This is the way it goes. In your mid-forties, you have your first crisis of mortality (death will not ignore me); and ten years later you have your first crisis of age (my body whispers that death is already intrigued by me). But something very interesting happens to you in between.
As the fiftieth birthday approaches, you get the sense that your life is thinning out, and will continue to thin out, until it thins out into nothing. And you sometimes say to yourself: That went a bit quick. That went a bit quick. In certain moods, you may want to put it rather more forcefully. As in OY!! THAT went a BIT FUCKING QUICK!!!… Then fifty comes and goes, and fifty-one and fifty-two. And life thickens out again. Because there is now an enormous and unsuspected presence within your being, like an undiscovered continent. This is the past.
Elvis Presley would have been 75 today. Happy birthday to the King, who lives on in his music. There are a lot of clips here showing Elvis performing live, singing in movies, on television, and one in a studio. Long live the King.
Why can’t Tony Blair be like Eric Blair? Because one was born in Motihari, India, the other in Edinburgh, Scotland? Because while both went to public school, only one went to Oxford? Because though their fathers worked overseas, one was a university lecturer in Australia, the other an Indian Civil Service officer? Or is it because only one married a distant relation of John Wilkes Booth? Yes, the terminator of Abraham Lincoln.
Happy birthday, Tony, but not many happy returns of the day at 10 Downing Street. That’s how plenty of people must be feeling if they remember at all today — May 6 — is his birthday. Yes, born in 1953, he is all of 53 today. I discovered that only because I checked Answers.com which also has another interesting detail which I shall pass over here. This is a family blog.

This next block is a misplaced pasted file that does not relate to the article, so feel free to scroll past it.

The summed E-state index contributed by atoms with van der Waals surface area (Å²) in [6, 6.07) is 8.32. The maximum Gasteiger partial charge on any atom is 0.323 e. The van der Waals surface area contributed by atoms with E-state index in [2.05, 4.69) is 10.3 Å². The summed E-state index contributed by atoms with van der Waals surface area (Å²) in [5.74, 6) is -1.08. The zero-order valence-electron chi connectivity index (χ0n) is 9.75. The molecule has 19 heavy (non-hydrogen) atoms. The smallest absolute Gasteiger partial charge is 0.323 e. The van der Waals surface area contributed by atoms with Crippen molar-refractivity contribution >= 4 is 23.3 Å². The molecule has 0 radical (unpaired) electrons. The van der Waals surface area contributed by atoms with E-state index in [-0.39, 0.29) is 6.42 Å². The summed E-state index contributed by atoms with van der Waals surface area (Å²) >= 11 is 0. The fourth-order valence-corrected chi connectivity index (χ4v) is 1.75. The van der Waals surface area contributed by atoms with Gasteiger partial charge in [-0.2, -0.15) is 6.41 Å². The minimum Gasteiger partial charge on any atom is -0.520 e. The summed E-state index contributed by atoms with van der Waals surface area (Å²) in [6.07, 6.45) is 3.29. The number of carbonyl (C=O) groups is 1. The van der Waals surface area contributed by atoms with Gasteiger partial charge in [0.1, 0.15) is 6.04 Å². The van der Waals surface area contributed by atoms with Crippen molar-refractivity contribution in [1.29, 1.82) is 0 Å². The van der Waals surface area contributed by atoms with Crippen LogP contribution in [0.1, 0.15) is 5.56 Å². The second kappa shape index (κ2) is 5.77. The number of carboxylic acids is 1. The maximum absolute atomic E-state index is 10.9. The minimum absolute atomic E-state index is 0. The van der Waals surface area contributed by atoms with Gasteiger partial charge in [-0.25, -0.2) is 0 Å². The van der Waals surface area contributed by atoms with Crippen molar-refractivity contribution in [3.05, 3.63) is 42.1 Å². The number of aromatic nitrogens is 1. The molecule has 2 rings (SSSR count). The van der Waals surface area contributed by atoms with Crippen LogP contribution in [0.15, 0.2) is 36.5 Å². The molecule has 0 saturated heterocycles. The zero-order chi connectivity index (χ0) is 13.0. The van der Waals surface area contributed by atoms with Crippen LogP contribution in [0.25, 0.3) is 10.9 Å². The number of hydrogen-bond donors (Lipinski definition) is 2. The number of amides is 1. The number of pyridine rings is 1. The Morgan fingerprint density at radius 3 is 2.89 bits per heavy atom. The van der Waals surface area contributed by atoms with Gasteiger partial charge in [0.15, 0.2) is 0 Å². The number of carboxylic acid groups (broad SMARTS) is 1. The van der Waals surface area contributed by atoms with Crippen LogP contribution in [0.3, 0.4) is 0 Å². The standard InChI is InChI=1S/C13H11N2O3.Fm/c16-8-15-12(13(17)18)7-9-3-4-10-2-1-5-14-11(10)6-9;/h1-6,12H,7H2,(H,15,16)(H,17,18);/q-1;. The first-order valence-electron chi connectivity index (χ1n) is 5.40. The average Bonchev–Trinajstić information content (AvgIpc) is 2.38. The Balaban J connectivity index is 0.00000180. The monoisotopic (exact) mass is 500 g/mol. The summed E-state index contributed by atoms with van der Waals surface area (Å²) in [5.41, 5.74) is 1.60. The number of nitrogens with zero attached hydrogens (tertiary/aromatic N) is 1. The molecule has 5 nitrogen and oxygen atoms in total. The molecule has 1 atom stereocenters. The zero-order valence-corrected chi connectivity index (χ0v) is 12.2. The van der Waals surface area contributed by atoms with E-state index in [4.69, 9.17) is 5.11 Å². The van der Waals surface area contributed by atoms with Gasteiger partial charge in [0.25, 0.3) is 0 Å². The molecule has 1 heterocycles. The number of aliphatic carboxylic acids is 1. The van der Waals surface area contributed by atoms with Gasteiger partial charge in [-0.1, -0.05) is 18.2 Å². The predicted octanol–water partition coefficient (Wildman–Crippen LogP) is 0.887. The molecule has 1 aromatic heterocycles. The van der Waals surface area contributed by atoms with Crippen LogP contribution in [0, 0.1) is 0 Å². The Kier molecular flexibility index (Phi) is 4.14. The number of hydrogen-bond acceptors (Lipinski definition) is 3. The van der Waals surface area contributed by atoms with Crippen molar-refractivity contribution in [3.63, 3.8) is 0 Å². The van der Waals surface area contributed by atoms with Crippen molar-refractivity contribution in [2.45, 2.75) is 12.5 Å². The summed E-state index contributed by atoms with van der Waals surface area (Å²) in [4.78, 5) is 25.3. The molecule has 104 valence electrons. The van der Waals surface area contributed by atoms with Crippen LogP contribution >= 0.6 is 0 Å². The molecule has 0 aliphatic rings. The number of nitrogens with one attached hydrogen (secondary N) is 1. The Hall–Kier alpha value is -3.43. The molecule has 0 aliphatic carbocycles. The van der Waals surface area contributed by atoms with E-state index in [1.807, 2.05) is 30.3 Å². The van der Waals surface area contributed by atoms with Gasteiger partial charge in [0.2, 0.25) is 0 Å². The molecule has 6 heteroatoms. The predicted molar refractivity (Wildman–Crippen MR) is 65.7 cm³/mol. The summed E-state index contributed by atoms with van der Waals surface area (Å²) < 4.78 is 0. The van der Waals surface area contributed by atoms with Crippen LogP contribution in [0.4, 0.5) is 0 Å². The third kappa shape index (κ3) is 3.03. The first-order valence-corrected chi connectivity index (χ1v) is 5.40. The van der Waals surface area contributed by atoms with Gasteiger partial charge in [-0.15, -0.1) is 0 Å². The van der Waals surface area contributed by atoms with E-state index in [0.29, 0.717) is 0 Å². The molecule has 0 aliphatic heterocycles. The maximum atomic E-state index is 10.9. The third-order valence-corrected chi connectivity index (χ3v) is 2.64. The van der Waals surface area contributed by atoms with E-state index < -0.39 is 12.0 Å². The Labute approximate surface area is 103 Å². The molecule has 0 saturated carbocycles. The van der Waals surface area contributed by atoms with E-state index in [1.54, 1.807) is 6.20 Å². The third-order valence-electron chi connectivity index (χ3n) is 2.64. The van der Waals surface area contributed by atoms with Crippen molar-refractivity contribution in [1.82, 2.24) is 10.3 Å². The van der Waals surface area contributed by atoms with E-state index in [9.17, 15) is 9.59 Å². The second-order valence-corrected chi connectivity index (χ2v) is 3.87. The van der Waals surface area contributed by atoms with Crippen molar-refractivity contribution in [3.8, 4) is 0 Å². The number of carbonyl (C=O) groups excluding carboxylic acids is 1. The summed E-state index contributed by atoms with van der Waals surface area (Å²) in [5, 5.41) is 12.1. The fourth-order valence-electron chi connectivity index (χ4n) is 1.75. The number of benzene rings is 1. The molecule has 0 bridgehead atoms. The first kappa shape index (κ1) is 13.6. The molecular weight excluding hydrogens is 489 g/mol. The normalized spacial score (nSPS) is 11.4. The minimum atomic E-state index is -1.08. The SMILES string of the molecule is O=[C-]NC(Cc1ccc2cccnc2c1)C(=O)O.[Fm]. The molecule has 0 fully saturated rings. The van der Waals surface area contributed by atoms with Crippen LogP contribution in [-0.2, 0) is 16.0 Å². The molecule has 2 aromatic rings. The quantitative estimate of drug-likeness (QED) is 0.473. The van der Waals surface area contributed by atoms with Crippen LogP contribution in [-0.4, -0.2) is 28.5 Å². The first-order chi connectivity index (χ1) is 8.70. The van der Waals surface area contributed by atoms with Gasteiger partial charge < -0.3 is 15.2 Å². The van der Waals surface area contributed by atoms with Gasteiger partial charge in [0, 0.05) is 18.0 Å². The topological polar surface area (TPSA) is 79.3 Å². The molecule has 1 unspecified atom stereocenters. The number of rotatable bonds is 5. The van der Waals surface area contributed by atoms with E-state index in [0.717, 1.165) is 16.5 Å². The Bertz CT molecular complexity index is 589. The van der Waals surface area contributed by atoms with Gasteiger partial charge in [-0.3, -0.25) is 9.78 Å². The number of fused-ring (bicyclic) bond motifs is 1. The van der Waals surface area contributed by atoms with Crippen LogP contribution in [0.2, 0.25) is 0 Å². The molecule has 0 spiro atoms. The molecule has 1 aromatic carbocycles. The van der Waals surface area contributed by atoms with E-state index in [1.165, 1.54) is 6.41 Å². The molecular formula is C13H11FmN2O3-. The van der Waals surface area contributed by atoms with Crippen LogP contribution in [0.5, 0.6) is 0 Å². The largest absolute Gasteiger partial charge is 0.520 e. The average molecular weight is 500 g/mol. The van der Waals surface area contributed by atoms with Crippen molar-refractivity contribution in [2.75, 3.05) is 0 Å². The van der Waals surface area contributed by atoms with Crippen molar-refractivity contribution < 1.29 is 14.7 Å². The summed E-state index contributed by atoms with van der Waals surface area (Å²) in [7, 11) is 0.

But reading The Guardian and The Times yesterday in the wake of Labour’s humiliating defeat in local elections which triggered the customary headline, "Blair must go now", I realised something else — why Eric Blair had to change his name to George Orwell.
"He is said to have assumed his pseudonym, inspired by the River Orwell, near his parents’ house in Suffolk, to spare his family embarrassment," said the BBC when he died of tuberculosis at the age of 46 on January 21, 1950. It didn’t say what could be the possible cause of embarrassment, simply adding:
"Orwell’s early writings often drew on his own experiences of poverty which were in marked contrast to his privileged background.
"He spent time living as a tramp in the East End of London and as a dishwasher in Paris – events which inspired his first book in 1933, Down and Out in London and Paris."
But I suspect there was another reason why he used a pseudonym: he couldn’t bear the thought of sharing the same surname as Tony Blair.
It’s true Tony wasn’t even born when he died. But remember he anticipated surveillance cameras, databases, the loss of privacy, Big Government. Is it impossible that a man of his prophetic vision also foresaw the birth and rise of Tony Blair? And we know what he thought of politicians. So the name had to go — and Eric Arthur Blair became George Orwell.